One of the toughest career transitions can be moving from serving in the military to becoming a civilian leader or employee, especially for those who’ve been commanding officers or who’ve served for many years. It can be a culture shock for someone who is used to giving and receiving orders to move into a work environment in the private or corporate sectors where the “command and control” approach may be perceived as too directive, aggressive, or stifling.
A recent coaching client, a division director at a transit authority, came to the organization after serving more than 30 years in the United States Navy. He’d been at the organization for about a year when he came to see me and was struggling with his communication and leadership style, relying on what he was used to while in the service, to the point that a formal investigation of complaints occurred. His behavior was seen as intimidating, forceful, and directive, including documented use of swearing (like a proverbial sailor, no less). Needless to say, he had to change his approach and demonstrate to the CEO that he could be successful.
Like this director needed to do, in making this type of transition, it’s important to recognize that the old adage of “what got you here won’t get you there” applies. The skill set honed while in the military was probably a great fit in that environment yet won’t serve you well, most likely, in your new role or workplace. An important shift to make in a leadership role is to take a coaching approach, moving from telling and directing to listening and guiding.
It’s also important as an individual contributor to get comfortable with being coached (or maybe just left to your own devices) rather than being told exactly what to do. Many organizations expect you to figure things out on your own, often in ambiguous situations, and may not have much patience or time to explicitly direct your activities.
Here are some tips for making this type of transition successfully, regardless of your role:
Practice and continue developing your listening skills. Whether to a direct report or a colleague, it’s important to listen to other people’s point of view and concerns. You don’t have to agree with their perspective, but you do need to understand it to collaborate effectively, innovate, and solve problems.
Express empathy. Likewise, once you’ve listened thoughtfully, use phrases such as, “It sounds like . . .,” “It seems as though . . .,” “If I understand you correctly, you . . .,” to show empathy. Again, you don’t have to agree; but people will appreciate that you understood their viewpoint and are willing to consider their thoughts and perspective. It’s providing a release valve, a great gift to give.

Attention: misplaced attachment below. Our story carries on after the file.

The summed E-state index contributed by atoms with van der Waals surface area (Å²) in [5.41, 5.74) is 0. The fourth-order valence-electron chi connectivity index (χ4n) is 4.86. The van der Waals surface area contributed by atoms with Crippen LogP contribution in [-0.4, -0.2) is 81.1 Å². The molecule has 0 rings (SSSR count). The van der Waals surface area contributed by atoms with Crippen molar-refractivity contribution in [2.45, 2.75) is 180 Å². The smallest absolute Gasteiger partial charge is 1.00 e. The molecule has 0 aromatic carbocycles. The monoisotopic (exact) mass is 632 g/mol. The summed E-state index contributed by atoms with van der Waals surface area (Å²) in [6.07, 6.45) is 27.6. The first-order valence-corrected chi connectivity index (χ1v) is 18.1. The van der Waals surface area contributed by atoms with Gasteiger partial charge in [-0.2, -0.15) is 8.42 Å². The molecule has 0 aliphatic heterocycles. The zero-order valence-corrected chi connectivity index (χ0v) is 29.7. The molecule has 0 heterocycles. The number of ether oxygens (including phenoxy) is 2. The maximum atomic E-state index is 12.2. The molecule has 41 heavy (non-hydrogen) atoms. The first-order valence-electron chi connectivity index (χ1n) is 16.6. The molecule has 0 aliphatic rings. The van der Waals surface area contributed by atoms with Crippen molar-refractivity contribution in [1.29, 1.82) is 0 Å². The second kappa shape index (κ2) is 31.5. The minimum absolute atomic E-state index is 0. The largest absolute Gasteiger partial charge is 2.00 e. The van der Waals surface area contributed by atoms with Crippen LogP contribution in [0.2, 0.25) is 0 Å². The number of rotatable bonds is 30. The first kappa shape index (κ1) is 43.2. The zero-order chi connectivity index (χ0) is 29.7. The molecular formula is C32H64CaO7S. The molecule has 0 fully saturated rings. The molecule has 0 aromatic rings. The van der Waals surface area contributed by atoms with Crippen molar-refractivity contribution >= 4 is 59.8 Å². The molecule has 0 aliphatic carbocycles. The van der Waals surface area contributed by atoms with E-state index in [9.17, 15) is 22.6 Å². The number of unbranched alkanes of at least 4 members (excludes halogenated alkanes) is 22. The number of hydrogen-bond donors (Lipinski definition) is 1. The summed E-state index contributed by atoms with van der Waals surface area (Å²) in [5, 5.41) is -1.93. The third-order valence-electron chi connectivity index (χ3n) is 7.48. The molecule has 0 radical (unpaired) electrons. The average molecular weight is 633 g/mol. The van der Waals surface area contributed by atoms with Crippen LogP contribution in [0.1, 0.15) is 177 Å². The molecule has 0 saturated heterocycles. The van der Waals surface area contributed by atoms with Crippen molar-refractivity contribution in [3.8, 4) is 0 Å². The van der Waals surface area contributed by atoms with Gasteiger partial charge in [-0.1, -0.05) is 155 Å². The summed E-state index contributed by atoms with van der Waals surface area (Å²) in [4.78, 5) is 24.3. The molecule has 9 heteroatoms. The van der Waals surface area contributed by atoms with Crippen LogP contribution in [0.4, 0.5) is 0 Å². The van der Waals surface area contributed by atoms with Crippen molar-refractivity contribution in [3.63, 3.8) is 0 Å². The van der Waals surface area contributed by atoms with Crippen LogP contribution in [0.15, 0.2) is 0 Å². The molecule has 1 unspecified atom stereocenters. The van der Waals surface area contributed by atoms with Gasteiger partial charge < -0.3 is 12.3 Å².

Assume the best intentions. It’s unlikely that anyone you work with wakes up in the morning and says, “I’m going to be difficult to work with and underperform today!” Chances are, most people know what to do and how to do it—it’s the execution that needs work. Consider how you can influence and coach for a positive outcome for an individual, your team, and the organization rather than assume colleagues are aware of, or are intentionally engaging in, bad behavior. Have a conversation to see what’s happening and check your negative assumptions.
Let go of being right. It’s not about having your orders obeyed or expecting your ideas to be the ones that are adopted without question anymore. Just because you propose a solution doesn’t mean it’s the best answer, regardless of how great you think it is. Provide opportunities for co-workers to challenge you, ask questions, and propose alternate solutions. You and the organization will be better off for it, ideally creating innovative approaches to issues.
Lead with curiosity. Practice using open-ended questions from a learning perspective and taking a coaching approach. It’s important when working with anyone to understand their motivations, work, or communication style, the strengths they bring, and their experiences that help form how they function so you can work well together and adjust how you interact as needed. Taking a “one size fits all” angle can work against you. No two people need the same approach. Getting curious about who they are and how best to interact benefits everyone.
While it can be challenging at times, bringing your military experience and education into a different work environment can greatly benefit any organization that understands the positive contributions you can make. It may just take a bit of time to adjust. Being willing and able to make some changes, if needed, will demonstrate to any employer the integrity and value you bring.